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Richard Cœur de Lion(kör də lyôN`), or
Richard Lion-Heart,1157–99, king of England (1189–99); third son of Henry IIHenry II,
1133–89, king of England (1154–89), son of Matilda, queen of England, and Geoffrey IV, count of Anjou. He was the founder of the Angevin, or Plantagenet, line in England and one of the ablest and most remarkable of the English kings.
..... Click the link for more information. and Eleanor of AquitaineEleanor of Aquitaine
, 1122?–1204, queen consort first of Louis VII of France and then of Henry II of England. Daughter and heiress of William X, duke of Aquitaine, she married Louis in 1137 shortly before his accession to the throne.
..... Click the link for more information. . Although enthroned as duke of Aquitaine in 1172, he was, like his brothers Henry and Geoffrey, discontented with his lack of authority and joined their revolt (1173–74) against their father. Later he fought (1183) against the same brothers when they intervened in support of a rebellion against Richard in Aquitaine. In 1189 he again warred with his father and defeated him, before Henry II's death brought him to the throne.
Soon after his coronation, Richard set out (1190) on the Third Crusade (see CrusadesCrusades
, series of wars undertaken by European Christians between the 11th and 14th cent. to recover the Holy Land from the Muslims. First Crusade
In the 7th cent., Jerusalem was taken by the caliph Umar.
..... Click the link for more information. ). En route he captured Messina and Cyprus and married (1191) Berengaria of Navarre. With Philip IIPhilip II
or Philip Augustus,
1165–1223, king of France (1180–1223), son of Louis VII. During his reign the royal domains were more than doubled, and the royal power was consolidated at the expense of the feudal lords.
..... Click the link for more information. of France, he stormed Acre. Philip then returned to France, where he began plotting against Richard with the latter's brother JohnJohn,
1167–1216, king of England (1199–1216), son of Henry II and Eleanor of Aquitaine. Early Life
The king's youngest son, John was left out of Henry's original division of territory among his sons and was nicknamed John Lackland.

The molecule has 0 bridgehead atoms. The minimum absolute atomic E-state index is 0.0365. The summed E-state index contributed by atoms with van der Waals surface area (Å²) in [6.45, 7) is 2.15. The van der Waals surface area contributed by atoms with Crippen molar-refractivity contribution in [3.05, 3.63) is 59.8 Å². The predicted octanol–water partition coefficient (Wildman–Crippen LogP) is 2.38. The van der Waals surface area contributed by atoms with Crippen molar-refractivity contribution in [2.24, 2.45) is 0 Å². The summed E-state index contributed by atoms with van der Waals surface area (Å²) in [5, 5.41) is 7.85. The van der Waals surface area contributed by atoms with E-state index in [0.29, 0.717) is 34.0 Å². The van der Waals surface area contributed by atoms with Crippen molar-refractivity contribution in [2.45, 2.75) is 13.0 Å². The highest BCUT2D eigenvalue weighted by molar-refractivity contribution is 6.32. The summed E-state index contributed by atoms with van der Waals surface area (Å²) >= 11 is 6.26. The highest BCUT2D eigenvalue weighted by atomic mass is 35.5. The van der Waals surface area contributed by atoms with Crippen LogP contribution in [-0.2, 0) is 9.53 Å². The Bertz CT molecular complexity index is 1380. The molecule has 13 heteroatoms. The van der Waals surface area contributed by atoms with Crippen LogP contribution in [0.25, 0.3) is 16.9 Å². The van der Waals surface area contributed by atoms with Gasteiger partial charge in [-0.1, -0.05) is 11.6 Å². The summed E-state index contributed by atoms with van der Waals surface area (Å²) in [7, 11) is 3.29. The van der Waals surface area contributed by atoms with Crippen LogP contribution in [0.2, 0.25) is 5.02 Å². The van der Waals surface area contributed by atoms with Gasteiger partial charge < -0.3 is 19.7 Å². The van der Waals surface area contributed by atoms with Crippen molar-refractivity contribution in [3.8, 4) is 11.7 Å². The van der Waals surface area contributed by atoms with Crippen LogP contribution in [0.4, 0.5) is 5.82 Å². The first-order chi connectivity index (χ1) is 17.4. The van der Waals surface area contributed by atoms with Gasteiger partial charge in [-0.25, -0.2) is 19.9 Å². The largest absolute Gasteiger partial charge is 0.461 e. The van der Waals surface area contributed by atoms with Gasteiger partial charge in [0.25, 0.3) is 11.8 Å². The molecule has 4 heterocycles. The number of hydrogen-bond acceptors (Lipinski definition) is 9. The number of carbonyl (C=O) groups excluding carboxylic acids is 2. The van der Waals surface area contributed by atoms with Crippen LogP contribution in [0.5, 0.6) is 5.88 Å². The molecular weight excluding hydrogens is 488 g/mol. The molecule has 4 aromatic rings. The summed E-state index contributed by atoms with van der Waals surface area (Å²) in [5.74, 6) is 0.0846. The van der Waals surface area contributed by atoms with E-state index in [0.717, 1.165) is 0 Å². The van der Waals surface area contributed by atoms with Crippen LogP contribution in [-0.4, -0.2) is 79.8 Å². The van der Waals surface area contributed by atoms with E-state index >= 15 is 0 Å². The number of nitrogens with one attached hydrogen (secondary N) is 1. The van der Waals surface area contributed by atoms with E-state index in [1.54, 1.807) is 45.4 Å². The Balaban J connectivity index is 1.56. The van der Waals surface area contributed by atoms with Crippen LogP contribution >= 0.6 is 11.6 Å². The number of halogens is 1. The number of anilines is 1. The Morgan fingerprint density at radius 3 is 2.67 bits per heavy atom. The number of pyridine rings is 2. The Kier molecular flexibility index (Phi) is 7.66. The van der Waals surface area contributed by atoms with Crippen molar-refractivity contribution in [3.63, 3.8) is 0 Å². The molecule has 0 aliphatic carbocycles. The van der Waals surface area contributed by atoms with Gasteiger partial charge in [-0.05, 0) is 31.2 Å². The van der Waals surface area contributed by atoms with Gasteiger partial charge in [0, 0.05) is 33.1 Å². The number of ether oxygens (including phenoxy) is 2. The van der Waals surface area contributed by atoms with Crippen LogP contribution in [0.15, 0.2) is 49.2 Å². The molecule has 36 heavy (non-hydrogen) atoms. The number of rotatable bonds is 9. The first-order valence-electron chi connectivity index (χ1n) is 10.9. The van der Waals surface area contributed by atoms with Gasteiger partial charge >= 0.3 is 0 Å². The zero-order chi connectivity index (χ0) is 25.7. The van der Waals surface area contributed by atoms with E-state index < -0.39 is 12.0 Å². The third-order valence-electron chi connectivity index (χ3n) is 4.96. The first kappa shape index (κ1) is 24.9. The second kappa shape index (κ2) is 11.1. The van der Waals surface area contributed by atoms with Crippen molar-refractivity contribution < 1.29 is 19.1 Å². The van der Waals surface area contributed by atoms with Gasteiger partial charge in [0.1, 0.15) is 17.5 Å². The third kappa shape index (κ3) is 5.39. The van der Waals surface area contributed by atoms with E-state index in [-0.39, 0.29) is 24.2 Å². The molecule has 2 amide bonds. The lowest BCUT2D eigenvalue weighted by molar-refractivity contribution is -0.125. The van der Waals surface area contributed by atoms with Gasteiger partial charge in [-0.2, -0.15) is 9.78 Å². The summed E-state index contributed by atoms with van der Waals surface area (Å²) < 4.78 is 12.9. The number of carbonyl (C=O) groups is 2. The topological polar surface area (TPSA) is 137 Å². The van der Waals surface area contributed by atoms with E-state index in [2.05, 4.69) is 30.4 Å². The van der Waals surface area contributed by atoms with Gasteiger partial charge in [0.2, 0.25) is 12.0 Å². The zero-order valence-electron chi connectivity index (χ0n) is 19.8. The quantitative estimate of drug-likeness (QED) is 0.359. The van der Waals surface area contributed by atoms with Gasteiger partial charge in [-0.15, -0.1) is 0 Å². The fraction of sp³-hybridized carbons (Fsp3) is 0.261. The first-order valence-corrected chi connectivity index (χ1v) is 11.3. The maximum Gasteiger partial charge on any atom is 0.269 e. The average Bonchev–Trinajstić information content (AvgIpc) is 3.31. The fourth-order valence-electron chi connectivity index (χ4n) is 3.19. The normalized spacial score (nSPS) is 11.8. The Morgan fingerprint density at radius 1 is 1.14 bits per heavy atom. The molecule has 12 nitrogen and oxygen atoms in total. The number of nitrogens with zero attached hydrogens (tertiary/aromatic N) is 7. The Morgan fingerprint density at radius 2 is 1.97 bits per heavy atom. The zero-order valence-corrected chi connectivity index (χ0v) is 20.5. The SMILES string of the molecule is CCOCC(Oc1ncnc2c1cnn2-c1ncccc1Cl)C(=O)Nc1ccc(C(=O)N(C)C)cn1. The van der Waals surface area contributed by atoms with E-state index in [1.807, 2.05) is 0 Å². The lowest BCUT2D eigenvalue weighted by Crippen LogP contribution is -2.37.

..... Click the link for more information. . Richard remained but had to abandon his attempt to seize the strongly fortified city of Jerusalem.
After concluding a treaty with SaladinSaladin
, Arabic Salah ad-Din, 1137?–1193, Muslim warrior and Ayyubid sultan of Egypt, the great opponent of the Crusaders, b. Mesopotamia, of Kurdish descent.
..... Click the link for more information. that allowed Christians access to the holy places of Jerusalem, he too started home. However, he was captured (Dec., 1192) by Leopold V of Austria, with whom Richard had quarreled on crusade, and was imprisoned in the castle of Dürnstein, where the troubadour Blondel de NesleBlondel de Nesle
, fl. late 12th cent., French troubadour, a favorite of Richard I of England. Legend relates that after Richard was captured and imprisoned by Leopold V of Austria in 1193, Blondel wandered through Germany, singing a song known only to him and his lost master,
..... Click the link for more information. is supposed (by legend) to have found him. Leopold delivered Richard to Holy Roman Emperor Henry VI, who released him (1194) only after Richard paid an enormous ransom, raised by his English subjects, and surrendered his kingdom, receiving it back as a fief of the empire. Richard returned (1194) briefly to England to complete the suppression of the revolt raised against him by his brother John and to raise funds. Thereafter he fought Philip in France, in the process building the famous Château Gaillard. He was killed in a minor engagement.
Richard spent only six months of his reign in England, which he was concerned with chiefly as a source of revenue, but his ministers, William of LongchampLongchamp, William of
, d. 1197, chancellor and justiciar of England, bishop of Ely. After service with Geoffrey, duke of Brittany, he joined Richard (later Richard I) and John in their uprising (1189) against their father, Henry II.
..... Click the link for more information. and Hubert WalterWalter, Hubert,
d. 1205, English archbishop and statesman. He was clerk to his uncle, Ranulf de Glanvill, and in 1186 he was made dean of York. In 1189 he was appointed bishop of Salisbury, and he accompanied Richard I on crusade in 1190.
..... Click the link for more information. , were able to rule the kingdom effectively by the excellent administrative system set up by Henry II and extended by them. Richard's military prowess and reputation for chivalry have made him a central figure in English romance. He appears in Sir Walter Scott's novels Ivanhoe and The Talisman.
See biographies by P. Henderson (1958), K. Norgate (1924, repr. 1969), and J. Brundage (1974); A. L. Poole, From Domesday Book to Magna Carta, 1087–1216 (2d ed. 1955); J. T. Appleby, England without Richard, 1189–1199 (1965); C. Gibb, Richard the Lionheart and the Crusades (1985); J. Reston, Jr., Warriors of God: Richard the Lionheart and Saladin in the Third Crusade (2001).